by Michael Maciel
In the ancient mystery schools, candidates for initiation had to undergo many tests to see if they were qualified to receive the higher teachings, especially those pertaining to the Law of Mind. They weren’t tests to tell how much the candidate knew intellectually; they were tests of character. One of the most important of these tests was (and still is) harmlessness. Candidates had to prove that they would never use the Law of Mind to hurt someone.
Harmlessness is a quality of the heart. It describes the nature of one’s overall intention. What kind of person are you? Do you have unresolved issues that cause you to want to retaliate, to seek revenge, or to harbor feelings of ill-will towards others? Would you resort to using the Law of Mind as a weapon of vengeance? Would you pray for someone to die? Would you use it simply to dominate others? Would you use it to block the legitimate interests of those with whom you do business? These are important questions.
They are important, but they still pertain to one’s outer life. How do we apply the principle of harmlessness to our inner life?
When we use the Law of Mind, our inner landscape changes. We become aware of the hidden aspects of the situation at hand. Predictably, new information will arise, information that may or may not conform to our original purpose. As this new information arises, we have to treat it with care. We must not kill it off. We have to be willing to make course corrections if the new information deems it necessary. This is the deeper application of the principle of harmlessness in our use of the Law of Mind.
Harmlessness must be tempered with discernment. When operating on the level of mind, you will encounter many autonomous entities. Some will be living forms that have a purpose and trajectory of their own. These have to be dealt with carefully because until you know what their purpose is, you have to let them unfold as they will. But other forms are not alive. They are strictly thought-forms that have been infused with emotion. The only life they have is that which you give them or what they can derive from the collective mind of humanity. These forms must be dealt with in the same way you would treat any other extraneous thought. You simply get rid of them.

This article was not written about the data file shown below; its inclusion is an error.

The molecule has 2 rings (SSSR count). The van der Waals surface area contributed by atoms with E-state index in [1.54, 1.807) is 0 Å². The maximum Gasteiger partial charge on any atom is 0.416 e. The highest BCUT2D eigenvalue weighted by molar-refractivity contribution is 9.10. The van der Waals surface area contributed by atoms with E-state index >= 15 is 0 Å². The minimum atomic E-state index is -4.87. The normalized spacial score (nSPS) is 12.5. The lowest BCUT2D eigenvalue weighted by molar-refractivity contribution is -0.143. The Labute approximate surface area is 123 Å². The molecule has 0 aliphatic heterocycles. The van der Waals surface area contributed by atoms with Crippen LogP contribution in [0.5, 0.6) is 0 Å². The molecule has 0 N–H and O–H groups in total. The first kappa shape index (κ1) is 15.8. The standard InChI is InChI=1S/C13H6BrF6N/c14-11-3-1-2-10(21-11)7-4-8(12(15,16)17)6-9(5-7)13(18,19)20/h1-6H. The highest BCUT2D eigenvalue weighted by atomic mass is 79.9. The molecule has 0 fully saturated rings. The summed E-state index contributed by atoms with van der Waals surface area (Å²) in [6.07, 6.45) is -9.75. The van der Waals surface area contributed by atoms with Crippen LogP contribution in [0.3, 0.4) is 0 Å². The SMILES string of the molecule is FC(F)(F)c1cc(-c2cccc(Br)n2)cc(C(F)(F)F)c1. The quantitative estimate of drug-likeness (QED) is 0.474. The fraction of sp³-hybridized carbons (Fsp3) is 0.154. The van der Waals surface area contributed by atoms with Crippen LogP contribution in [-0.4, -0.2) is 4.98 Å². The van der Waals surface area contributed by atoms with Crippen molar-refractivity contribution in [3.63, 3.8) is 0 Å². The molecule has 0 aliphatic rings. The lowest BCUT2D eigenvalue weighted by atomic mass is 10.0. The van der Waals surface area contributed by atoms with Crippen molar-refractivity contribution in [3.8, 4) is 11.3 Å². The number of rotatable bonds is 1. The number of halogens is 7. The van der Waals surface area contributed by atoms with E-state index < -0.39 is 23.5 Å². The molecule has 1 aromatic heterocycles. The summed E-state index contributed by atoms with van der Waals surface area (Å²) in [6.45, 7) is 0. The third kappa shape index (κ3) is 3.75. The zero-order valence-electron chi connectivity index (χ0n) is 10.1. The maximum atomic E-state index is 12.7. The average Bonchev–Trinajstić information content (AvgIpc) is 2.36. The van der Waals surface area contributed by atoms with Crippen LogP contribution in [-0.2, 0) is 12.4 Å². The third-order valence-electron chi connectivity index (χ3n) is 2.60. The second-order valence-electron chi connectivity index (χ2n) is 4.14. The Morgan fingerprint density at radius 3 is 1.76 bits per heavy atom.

You can only kill that which is alive. The problem with extraneous thought forms is that they can sometimes appear to be alive when, in actuality, they are not. They can even take on the appearance of a person or an animal. Sometimes, they can look monstrous, or they can appear benign. This is why discernment is important.
Discernment only comes through practice. It comes as a result of your devotion to the real. It comes through an assiduous mindset of renunciation, the ability to cast out of one’s consciousness everything that is not of God. But this requires patience. You have to let a thought emerge fully so that you can see what it is before dismissing it simply because it doesn’t fit in with what you already know.
Meanwhile, back in the realm of everyday life, “Thou shalt not kill” is fairly unambiguous. It applies to other human beings, and some argue that it applies to animals as well. But it can also be argued that when it comes to human beings or animals, there are much worse things than death. In the case of animals, the destruction of an entire species is far worse than the death of an individual member of that species. Likewise, the destruction of an ecosystem is worse than cutting down a few trees. Similarly, building a hydroelectric dam or cutting the tops off of mountains and dumping the dirt into stream beds can destroy a watershed, something that most would consider a nonliving system but which in reality supports the life of both animals and humans alike. So, “Thou shalt not kill” has its hierarchical levels of interpretation in the physical world as well, not just in the realm of metaphysics.
Unless we apply the underlying principle of harmlessness to the commandment “Thou shalt not kill,” it seems hopelessly unworkable. Life lives by eating life. This is the law of the jungle, the ubiquitous reality of nature. If we try to remove the layers of meaning from this commandment by reducing it to a flat image, it becomes useless, because we cannot possibly use it successfully in all situations. And for it to be a true doctrine, it must be universal. There can be no exceptions.
We are thrown into a system of competing interests, a system that feeds on itself and does so with extreme prejudice. But it is also a self-sustaining system that, while presenting us with some pretty horrific challenges, also gives us extraordinary opportunities for soul growth and development. “All life is painful,” said Buddha. If it were not, we would have no reason to seek higher ground.
Our search for truth is a battlefield. As we rise up in our understanding, old concepts must go. Once they have proven themselves obsolete, we must uproot them without a second thought. The antithesis of this is to hang on to old concepts and murder the truth as it emerges, the same way Herod did in his Slaughter of the Innocents. Will you suppress the truth when it arises in your consciousness?
Books by Michael Maciel